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several fields modified by single boundary condition

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Old   April 20, 2015, 04:06
Default several fields modified by single boundary condition
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Martin S.
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Dear Foamers,
what is the recommended way to implement a boundary condition that affects more than one field?

For example, the surface of a melting ice block in seawater. At the same time, the temperature inside and outside, the boundary velocity, the water velocity and the salt concentration must converge.

The existing boundary conditions that I have studied, only solve for one quantity (e.g. p) and take other quantities (e.g. U) as given. This may be possible in solvers, where an inner iteration brings the boundary conditions to convergence. But the melting ice example is highly nonlinear, so that many inner iterations are required, at best supported by an appropriate Newton method. I see a problem, if such a boundary condition is used in one of the standard solvers, which does not allow to iterate the specific (water-ice) boundary to convergence.

My idea is to implement such a water-ice boundary ("wiBC"), which solves all involved boundary fields at once and iterates them until convergence of all boundary conditions. I would assign each p,T,U and cs (salt concentration) each with "type wiBC" and determine the "role" (pressure, concentration etc.) of each field by its units. Probably only one of the fields (e.g. T) may actually update the boundary values, whereas the other fields would know that they rely on T and they do nothing, when their update-method is executed.

Is this approach reasonable? I see a few problems.
The "active" boundary field (T) must get non-const access to the other boundary fields, because it performs the actual updates - this seems to be possible.
Secondly, the "wiBC" boundaries must be updated in the correct moment between the pEqn, UEqn, EEqn and transport equations. I don't know how I can make sure e.g. that the pEqn uses the correct velocity boundary values if the velocity boundary is written during the update of the "active" T field, which happens in the EEqn.

You could help me with an example of such a highly nonlinear simultaneous solution of several fields at the same boundary, or with a short explanation how to use the standard method providing individual boundary types for p,T,U,cs and using a custom iteration for a specific boundary in standard solvers.

Thank you
Martin
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Old   April 20, 2015, 14:06
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anonymous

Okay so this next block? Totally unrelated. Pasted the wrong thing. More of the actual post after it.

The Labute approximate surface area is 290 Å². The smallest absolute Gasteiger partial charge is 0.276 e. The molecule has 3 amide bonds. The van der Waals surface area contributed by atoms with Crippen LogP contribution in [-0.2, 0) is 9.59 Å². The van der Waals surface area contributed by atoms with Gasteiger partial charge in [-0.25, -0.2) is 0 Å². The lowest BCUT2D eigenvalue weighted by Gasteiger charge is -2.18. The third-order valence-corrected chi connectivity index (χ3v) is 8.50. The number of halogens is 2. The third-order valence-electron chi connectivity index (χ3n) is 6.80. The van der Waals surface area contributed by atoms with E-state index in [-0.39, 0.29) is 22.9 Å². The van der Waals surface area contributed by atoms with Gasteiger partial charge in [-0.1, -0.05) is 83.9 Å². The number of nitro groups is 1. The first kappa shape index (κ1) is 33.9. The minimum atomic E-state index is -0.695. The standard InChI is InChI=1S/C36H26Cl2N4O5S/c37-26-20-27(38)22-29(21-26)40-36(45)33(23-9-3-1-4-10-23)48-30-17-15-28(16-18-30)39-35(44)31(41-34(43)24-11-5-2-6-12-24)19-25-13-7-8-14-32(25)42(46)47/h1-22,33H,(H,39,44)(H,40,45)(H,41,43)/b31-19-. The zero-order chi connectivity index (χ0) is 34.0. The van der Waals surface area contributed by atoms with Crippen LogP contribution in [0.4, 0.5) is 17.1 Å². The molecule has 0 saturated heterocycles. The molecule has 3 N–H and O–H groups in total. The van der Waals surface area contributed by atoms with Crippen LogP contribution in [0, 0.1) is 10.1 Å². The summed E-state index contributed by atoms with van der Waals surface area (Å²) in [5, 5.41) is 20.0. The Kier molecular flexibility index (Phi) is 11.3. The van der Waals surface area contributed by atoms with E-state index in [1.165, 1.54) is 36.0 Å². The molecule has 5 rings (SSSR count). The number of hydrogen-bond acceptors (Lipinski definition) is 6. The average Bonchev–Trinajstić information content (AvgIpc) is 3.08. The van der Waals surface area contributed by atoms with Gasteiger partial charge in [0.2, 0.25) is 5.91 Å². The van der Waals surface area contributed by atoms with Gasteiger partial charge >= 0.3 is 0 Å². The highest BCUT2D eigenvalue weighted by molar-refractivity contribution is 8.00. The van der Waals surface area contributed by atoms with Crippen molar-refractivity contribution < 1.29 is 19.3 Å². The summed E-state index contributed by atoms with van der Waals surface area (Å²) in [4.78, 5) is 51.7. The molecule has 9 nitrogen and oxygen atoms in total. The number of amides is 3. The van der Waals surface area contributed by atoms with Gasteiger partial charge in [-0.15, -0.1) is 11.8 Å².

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I don't think that you could do this in OpenFOAM. And if it is possible then it would be a pain in the ass to develop it.

You could just use groovyBC to introduce difficult boundary conditions + PIMPLE algorithm with a lot of outerCorrectores, to ensure a good temporal convergence.
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Old   April 21, 2015, 03:11
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Sören Sander
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Hi Martin,

you can access and overwrite boundaries at any point in your code using something like

const fvPatchList& patches = mesh.boundary();

Code:
forAll (patches, patchi)
{

    const fvPatch& currPatch = patches[patchi];

    forAll (currPatch, faceI)
    {

        label faceCelli = myCurrPatch.faceCells()[faceI];

        //Do your stuff

    }

}
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Old   April 21, 2015, 05:09
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Martin S.
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Thank you, ssss and Sören,
my question is not so much about the details of the implementation, but rather about the general organization inside the newly implemented boundary conditions: does it make sense that one boundary field is responsible for updating other boundary fields? what if e.g. T wants to update cs in the first time step, but cs is not yet initialized? how to get the correct ordering of pEqn, UEqn, TEqn and boundary condition update?

I would like to hear from experienced openfoam-users/developers why my approach might be wrong - in this case I would have to rewrite the standard solvers with an additional inner loop to handle the specific boundary conditions that link several fields together.

Technically, it is not that difficult to implement this. Done it, and it was no pain in the ass. However, I am making assumptions on the standard solver, which uses my "wiBC", so the the boundary condition loses generality, which I think is far from ideal.

Thank you
Martin
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